By Lexi Schiff
It is the night before a big midterm and Jacob Gutstein is on a run. A freshman in the McCormick School of Engineering, Gutstein has made a habit of exercising before a big test because he says it helps clear his mind.
Gutstein might be onto something. Ironically, what is considered procrastinating in academic circles is usually what is considered healthy in others. Many psychologists confirm that there are real academic benefits to taking breaks from work to exercise or move around outside. There is evidence to suggest a specific and powerful relationship between fitness and cognition, according to studies published in the National Center for Biotechnology Information in 2008. These findings make a strong assertion that moving around while studying, taking frequent walks, or exercising regularly may improve “cognitive flexibility and behavioral adjustments” which allow us to “more appropriately meet task demands or intended goals.” In other words, moving physically improves us mentally.
However, the validity of this idea is not reflected in societal values. We do not value putting off work, taking vacations or even enjoying a 10 minute coffee break. No one chastises taking breaks from physical work, but taking a break from taxing mental labor is often denounced. There is a stigma surrounding taking a leave of absence from work or school for mental health reasons. This misunderstanding lies in the belief that procrastinating, or taking a leave of absence in any form, is a reflection of not trying hard enough, when the reality is that we often procrastinate because we are trying too hard. Because we need a break. We value innumerable, consecutive hours of cramming, essay-writing and mind-numbing work over alternative methods that lead to creativity and intellect. But why?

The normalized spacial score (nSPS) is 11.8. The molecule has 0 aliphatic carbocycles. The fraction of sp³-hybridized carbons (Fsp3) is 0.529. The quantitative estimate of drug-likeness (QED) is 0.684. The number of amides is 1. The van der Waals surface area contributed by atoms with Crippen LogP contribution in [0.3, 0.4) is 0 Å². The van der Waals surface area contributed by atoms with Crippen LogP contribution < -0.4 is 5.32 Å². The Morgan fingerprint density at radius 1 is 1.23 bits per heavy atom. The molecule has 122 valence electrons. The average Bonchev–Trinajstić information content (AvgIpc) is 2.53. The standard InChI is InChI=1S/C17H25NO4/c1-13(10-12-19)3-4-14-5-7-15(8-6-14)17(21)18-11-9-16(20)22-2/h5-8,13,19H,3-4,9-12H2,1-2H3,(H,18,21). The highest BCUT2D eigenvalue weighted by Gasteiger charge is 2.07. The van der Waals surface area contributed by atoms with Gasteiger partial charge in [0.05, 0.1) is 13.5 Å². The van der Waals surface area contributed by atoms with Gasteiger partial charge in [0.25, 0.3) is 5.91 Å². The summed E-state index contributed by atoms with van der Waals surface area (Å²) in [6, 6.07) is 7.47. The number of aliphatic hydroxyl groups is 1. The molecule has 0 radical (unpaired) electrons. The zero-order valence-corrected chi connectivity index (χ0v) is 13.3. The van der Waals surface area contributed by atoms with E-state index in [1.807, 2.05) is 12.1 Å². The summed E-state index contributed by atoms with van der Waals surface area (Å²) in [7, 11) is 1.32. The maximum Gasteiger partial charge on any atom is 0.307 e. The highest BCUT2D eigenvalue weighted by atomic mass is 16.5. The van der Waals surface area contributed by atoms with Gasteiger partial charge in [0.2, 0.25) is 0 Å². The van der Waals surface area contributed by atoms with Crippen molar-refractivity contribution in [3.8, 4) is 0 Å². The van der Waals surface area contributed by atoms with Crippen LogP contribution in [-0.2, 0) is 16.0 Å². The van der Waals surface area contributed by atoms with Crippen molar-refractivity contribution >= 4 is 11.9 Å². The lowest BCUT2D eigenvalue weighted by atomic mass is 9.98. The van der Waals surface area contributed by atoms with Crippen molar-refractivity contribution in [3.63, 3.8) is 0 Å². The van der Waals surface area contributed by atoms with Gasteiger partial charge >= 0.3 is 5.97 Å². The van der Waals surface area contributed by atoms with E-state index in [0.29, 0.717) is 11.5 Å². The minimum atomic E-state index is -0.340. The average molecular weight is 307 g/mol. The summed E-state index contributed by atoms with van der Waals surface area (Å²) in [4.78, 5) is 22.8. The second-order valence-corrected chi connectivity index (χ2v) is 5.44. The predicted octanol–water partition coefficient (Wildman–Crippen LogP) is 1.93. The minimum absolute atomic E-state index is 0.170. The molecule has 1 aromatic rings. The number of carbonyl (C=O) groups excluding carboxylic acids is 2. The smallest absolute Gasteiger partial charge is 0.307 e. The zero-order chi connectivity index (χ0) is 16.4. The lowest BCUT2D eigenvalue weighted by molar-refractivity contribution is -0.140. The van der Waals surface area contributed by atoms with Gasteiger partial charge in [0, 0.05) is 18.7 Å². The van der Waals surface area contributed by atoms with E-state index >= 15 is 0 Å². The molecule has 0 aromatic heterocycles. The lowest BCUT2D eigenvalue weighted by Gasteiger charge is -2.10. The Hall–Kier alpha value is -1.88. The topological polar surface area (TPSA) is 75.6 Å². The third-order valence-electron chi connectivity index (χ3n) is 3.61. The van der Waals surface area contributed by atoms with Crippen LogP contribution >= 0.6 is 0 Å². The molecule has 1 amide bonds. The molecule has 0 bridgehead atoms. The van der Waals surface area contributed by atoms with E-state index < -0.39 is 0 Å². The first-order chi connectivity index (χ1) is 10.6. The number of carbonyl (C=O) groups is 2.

The notion that there is a significant connection between physical movement and mental health is not a new one. For years before research backed it up, clichéd and melodramatic movies have reinforced the idea that taking a walk to clear your head is as powerful cinematically as it is physiologically. But recent studies show that simply by moving your body, “you may gain access to a ‘back door’ to the mental changes that you desire without having to ‘psych yourself’ into feeling better.”
Alex Neumann would attest to that. “After physical activity, my mind feels refreshed and reinvigorated, as opposed to that lazy and muddled feeling on days where I just stay in bed all day,”says Neumann, a freshman in Weinberg. And that much is purely biological. Releasing endorphins is a proven mood booster, so naturally by allowing our bodies the time to experience such a scientifically-confirmed mental catalyst, our brain thanks us in return.
This idea has become increasingly popular lately. In an area of psychology called embodied cognition (the “latest sexy topic in cognitive science,” according to an article by Dr. Jeff Thompson in Psychology Today), the body is extremely influential to the brain and its mental processes. According to the article “Why You Are Not Your Brain” from Scientific American, “Our cognition is influenced, perhaps determined by, our experiences in the physical world.”
It is for these reasons that I affectionately call myself a procrastinator because I know firsthand that physical movement enables mental movement as well. Maybe it is the florescent lighting in University Library or the smell of old books that kills my brain cells, but in either case, the minute I leave for Norbucks I can remember that word I had on the tip of my tongue the whole day. I come up with my best project proposals, essay responses and article pitches on my walk to class every morning. Sitting in the library for seven sequential hours only seems to drive me into a mental rut.
If taking a small break from work for a little dose of fresh air and exercise makes for a happier and more prosperous student body, we need to work toward reversing the culture of cramming in poorly-ventilated libraries. If movement, mental health and academic success are all correlated, it is in all of our best interests to become procrastinators.